Consumer Behaviour

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CB A2 BBA202001

Consumer Behaviour
Assignment 2

BBA Class of 2024

Video 1: How Apple and Nike have branded your brain | Your Brain on Money | Big Think

The video starts with a very interesting question that why consumers choose certain brands over the others regardless of the fact that they are offering the same thing as others. From an economist’s point of view, or assumption we can say, most people are rational; why would a rational person decide to buy something more expensive rather than the one with the lesser price but with same quality. We think of ourselves as rational beings, but our decisions are hardly rational most of the time.

A study done at Duke University divided participants into two randomized groups and flashed logos of Apple and IBM to them. After that, groups were assigned some creative tasks. Results showed that participants performed better after being flashed by Apple logo as compared to the IBM logo. The reason behind is that Apple has been propagating in it’s marketing campaigns, over and over again, that it is a brand of cool and creative individuals. So it got hardwired in the subconscious of Apple users that Apple is all about creativity and when they got flashed by Apple logo, the creative part of their brain got more active. This is how brands can influence our behaviour way beyond just the activities of business. The video demonstrated an analysis on to what extent brands can influence our decision making. Americus Reed, a student of identity and marketing at University of Pennsylvania made the point that when we make a decision about choosing a certain brand over the other, we are actually choosing an identity. Others make an impression about us through our choice of brands. When we make such choices repeatedly, our relationship with a brand gets developed to the extent that, that particular brand becomes a part of our identity. Once, it becomes a part of our identity, it changes the way we behave around it. We tend to feel bad if someone talks bad about that brand and we go out of the way to defend it because we consider it an attack on our identity.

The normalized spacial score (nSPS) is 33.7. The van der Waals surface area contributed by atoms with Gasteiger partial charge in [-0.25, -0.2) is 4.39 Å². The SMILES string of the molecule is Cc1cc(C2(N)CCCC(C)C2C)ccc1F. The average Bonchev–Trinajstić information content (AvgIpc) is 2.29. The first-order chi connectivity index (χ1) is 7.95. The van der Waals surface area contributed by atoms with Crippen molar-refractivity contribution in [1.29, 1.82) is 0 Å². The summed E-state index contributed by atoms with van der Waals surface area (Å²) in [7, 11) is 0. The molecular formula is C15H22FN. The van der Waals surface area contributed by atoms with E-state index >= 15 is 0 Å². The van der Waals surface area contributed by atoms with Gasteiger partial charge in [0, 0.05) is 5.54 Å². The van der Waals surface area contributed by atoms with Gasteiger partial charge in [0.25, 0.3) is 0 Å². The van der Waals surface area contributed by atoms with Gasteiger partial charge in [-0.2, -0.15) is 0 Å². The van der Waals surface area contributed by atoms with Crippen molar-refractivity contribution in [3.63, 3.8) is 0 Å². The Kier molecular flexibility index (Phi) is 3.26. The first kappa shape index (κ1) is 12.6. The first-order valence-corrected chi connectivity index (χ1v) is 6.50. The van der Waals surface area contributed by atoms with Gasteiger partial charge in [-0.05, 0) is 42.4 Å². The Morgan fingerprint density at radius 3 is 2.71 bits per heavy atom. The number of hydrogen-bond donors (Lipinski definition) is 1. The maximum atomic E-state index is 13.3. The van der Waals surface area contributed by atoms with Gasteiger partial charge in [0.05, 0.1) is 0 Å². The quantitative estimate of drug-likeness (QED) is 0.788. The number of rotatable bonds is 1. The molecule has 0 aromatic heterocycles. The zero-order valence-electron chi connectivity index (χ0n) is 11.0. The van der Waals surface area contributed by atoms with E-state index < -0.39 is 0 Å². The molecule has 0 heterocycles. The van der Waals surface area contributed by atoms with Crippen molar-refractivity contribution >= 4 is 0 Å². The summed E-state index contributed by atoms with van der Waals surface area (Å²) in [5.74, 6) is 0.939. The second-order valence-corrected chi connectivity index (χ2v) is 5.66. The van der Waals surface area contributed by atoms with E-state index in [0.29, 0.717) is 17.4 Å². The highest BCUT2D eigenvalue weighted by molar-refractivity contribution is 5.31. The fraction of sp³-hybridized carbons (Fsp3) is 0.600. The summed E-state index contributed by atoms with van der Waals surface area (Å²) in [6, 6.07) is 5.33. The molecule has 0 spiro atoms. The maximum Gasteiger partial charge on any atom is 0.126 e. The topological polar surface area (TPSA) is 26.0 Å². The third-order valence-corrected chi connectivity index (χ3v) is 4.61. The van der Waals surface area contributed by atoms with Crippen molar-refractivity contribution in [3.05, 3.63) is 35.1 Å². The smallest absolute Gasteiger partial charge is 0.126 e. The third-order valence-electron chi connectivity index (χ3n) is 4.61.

Michael Platt, a professor of neuroscience, marketing and psychology stated that our perception of brands has a strong influence on our decision making regarding a purchase. We perceive brands in a similar fashion as we perceive people. We choose brands subconsciously because they something called self-expressive value. When we choose one brand over the other, we subconsciously believe that this choice will make us more valued in terms of self-expression.

Video 2: Self Image and Consumer Behaviour

When someone is asked a question about who they are, the answers are similar to “I am this…. I am that….”. Where do these answers come from? They are formed based on our internal sense of who we are. It is about how people perceive themselves. Psychology terms this internal sense of who we are as “Self-Concept”. It’s a primary idea we have that describes physically, emotionally, socially and spiritually. It is based on all the knowledge we have about ourselves and is formed and updated as we grow up. It is also known by some other names such as self-esteem, self-image, self-efficacy and self-awareness etc.

The important aspect of self-concept of self-image is that it doesn’t necessarily match with reality. People tend to create mental model of themselves that are far from reality. We can call these as ideal self. All our lives, we tend to chase that ideal self. We, as consumers, buy products that are either consistent with our self-image (no matter real or false) or to enhance our self-image, one closer to the ideal self. Every time we make such a purchase, our existing self-image or mental model of ourselves gets upgraded a bit. That’s why people tend to perceive their possessions as part of themselves.
How Brands Leverage this Concept?
Brands put effort to provide the customers with their products as means to get closer to their ideal self-image, the person who they want to be.
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